“This was a very quickly evolving situation and a chaotic scene,” said Leather, the criminal operations officer for Nova Scotia RCMP.

Officers secured the area in Portapique, which is approximately 130 km north of Halifax and 40 km west of Truro, and started searching for the suspect, but they were unable to locate him. Shaken residents of the rural area, already in lockdown because of the pandemic, were told to lock their doors and stay inside.

Leather said the search for the suspect led to several sites in the area, including structures that were on fire.

“The search continued overnight and into the morning,” said Leather. “This morning we actively sought out the suspect through multiple communities throughout Nova Scotia.”

Police provided updates on Twitter overnight and into Sunday morning as they tracked the suspect across the province. Police confirmed that they were responding to an “active shooter situation,” and asked residents to remain in their homes with their doors locked.

They also revealed that the suspect may have been dressed as an RCMP officer in a lookalike RCMP vehicle.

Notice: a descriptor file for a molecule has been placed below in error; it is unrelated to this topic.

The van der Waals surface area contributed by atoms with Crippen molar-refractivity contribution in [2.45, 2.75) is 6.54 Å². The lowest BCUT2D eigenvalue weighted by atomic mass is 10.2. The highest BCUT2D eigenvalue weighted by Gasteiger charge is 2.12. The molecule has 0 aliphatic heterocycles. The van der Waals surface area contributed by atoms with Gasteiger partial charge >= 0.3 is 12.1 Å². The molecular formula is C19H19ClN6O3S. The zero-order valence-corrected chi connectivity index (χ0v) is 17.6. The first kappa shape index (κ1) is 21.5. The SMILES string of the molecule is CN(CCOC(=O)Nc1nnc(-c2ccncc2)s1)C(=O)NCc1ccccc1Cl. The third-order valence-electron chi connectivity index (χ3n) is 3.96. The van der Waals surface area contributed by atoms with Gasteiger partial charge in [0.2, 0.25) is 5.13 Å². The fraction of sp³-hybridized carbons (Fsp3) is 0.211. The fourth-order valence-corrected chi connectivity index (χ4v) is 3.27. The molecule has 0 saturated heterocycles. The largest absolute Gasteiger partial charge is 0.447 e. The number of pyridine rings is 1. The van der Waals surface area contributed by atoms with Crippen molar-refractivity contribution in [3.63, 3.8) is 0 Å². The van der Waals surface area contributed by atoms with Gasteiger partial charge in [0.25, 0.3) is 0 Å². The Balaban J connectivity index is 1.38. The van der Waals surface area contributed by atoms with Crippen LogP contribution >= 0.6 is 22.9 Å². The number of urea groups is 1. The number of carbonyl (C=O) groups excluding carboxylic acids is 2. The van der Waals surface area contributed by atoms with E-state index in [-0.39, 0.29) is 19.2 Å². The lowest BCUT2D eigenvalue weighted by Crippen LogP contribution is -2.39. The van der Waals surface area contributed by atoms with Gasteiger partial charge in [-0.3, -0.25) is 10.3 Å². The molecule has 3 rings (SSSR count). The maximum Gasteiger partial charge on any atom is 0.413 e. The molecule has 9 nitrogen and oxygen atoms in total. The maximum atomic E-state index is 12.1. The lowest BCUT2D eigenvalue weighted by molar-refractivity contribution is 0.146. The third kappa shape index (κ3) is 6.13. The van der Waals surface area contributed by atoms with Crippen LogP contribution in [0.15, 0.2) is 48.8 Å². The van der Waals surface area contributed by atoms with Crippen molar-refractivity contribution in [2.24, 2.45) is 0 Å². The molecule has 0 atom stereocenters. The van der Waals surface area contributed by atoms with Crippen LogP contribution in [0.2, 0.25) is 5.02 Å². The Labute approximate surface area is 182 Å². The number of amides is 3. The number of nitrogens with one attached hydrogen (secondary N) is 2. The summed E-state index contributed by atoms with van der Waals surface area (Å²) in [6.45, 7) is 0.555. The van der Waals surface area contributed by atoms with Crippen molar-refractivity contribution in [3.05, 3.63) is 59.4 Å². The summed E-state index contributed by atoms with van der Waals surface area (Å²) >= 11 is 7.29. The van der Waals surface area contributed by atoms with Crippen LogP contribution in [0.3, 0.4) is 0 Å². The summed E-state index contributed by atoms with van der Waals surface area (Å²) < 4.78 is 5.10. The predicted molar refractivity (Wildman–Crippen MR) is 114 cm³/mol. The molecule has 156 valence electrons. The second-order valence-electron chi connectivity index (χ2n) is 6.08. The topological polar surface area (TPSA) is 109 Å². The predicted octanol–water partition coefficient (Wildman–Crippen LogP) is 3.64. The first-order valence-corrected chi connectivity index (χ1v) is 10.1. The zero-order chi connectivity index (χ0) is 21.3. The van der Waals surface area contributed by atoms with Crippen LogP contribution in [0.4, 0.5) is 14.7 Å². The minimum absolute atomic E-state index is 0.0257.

Investigators first released the suspect’s identity before 9 a.m. Sunday. They said 51-year-old Gabriel Wortman was considered armed and dangerous and warned that he should not be approached.


Police said that, at one point, the suspect was driving what appeared to be an RCMP vehicle and wearing an RCMP uniform — though he was not an RCMP officer.

Leather said the fact that Wortman had an RCMP uniform and a vehicle resembling a police cruiser indicates that the incident may have been planned.

“That’s an important element of the investigation,” said Leather. “The fact that this individual had a police car and a uniform at his disposal certainly speaks to it not being a random act.”

They later said he was driving a silver Chevrolet Tracker.

Police continued to track Wortman across the province, warning the public about sightings in Glenholme, Debert, Brookfield and Milford.


Leather said the investigation involves “multiple crime scenes” and that there are victims “scattered across the province.”

“There are several locations across the province where persons have been killed.”

He said investigators believe the sole suspect is believed to be responsible for the killings.

“He alone moved across the northern part of the province and committed, it would appear, several homicides,” said Leather.

He didn’t specify where the crime scenes are located, saying the investigation is in the early stages. He also said it’s possible police could learn about additional crime scenes and victims in the coming days.